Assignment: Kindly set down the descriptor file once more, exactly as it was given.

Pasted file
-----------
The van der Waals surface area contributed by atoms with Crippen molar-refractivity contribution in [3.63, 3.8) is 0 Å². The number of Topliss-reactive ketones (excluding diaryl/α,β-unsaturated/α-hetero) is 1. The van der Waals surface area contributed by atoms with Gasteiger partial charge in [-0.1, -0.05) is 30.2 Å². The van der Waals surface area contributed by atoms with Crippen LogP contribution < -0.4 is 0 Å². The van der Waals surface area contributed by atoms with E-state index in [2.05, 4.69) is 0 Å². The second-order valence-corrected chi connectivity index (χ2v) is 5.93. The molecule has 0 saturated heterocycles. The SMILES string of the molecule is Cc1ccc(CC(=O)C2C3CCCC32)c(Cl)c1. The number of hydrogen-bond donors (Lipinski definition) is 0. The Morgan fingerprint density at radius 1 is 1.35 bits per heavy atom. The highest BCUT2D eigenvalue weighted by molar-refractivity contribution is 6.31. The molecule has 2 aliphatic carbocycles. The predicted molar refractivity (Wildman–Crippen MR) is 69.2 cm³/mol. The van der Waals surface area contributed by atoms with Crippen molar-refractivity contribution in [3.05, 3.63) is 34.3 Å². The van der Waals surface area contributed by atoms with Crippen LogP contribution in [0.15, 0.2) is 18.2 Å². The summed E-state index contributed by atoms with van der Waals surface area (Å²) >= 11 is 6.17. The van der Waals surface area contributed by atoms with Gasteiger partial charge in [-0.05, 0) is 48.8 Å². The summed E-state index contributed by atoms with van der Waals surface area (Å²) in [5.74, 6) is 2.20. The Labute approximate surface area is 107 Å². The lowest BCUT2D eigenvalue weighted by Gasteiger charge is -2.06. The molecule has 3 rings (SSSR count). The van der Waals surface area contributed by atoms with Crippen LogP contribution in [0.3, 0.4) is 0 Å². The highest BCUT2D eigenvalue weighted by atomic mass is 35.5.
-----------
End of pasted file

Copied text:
The van der Waals surface area contributed by atoms with Crippen molar-refractivity contribution in [3.63, 3.8) is 0 Å². The number of Topliss-reactive ketones (excluding diaryl/α,β-unsaturated/α-hetero) is 1. The van der Waals surface area contributed by atoms with Gasteiger partial charge in [-0.1, -0.05) is 30.2 Å². The van der Waals surface area contributed by atoms with Crippen LogP contribution < -0.4 is 0 Å². The van der Waals surface area contributed by atoms with E-state index in [2.05, 4.69) is 0 Å². The second-order valence-corrected chi connectivity index (χ2v) is 5.93. The molecule has 0 saturated heterocycles. The SMILES string of the molecule is Cc1ccc(CC(=O)C2C3CCCC32)c(Cl)c1. The number of hydrogen-bond donors (Lipinski definition) is 0. The Morgan fingerprint density at radius 1 is 1.35 bits per heavy atom. The highest BCUT2D eigenvalue weighted by molar-refractivity contribution is 6.31. The molecule has 2 aliphatic carbocycles. The predicted molar refractivity (Wildman–Crippen MR) is 69.2 cm³/mol. The van der Waals surface area contributed by atoms with Crippen molar-refractivity contribution in [3.05, 3.63) is 34.3 Å². The van der Waals surface area contributed by atoms with Crippen LogP contribution in [0.15, 0.2) is 18.2 Å². The summed E-state index contributed by atoms with van der Waals surface area (Å²) >= 11 is 6.17. The van der Waals surface area contributed by atoms with Gasteiger partial charge in [-0.05, 0) is 48.8 Å². The summed E-state index contributed by atoms with van der Waals surface area (Å²) in [5.74, 6) is 2.20. The Labute approximate surface area is 107 Å². The lowest BCUT2D eigenvalue weighted by Gasteiger charge is -2.06. The molecule has 3 rings (SSSR count). The van der Waals surface area contributed by atoms with Crippen LogP contribution in [0.3, 0.4) is 0 Å². The highest BCUT2D eigenvalue weighted by atomic mass is 35.5.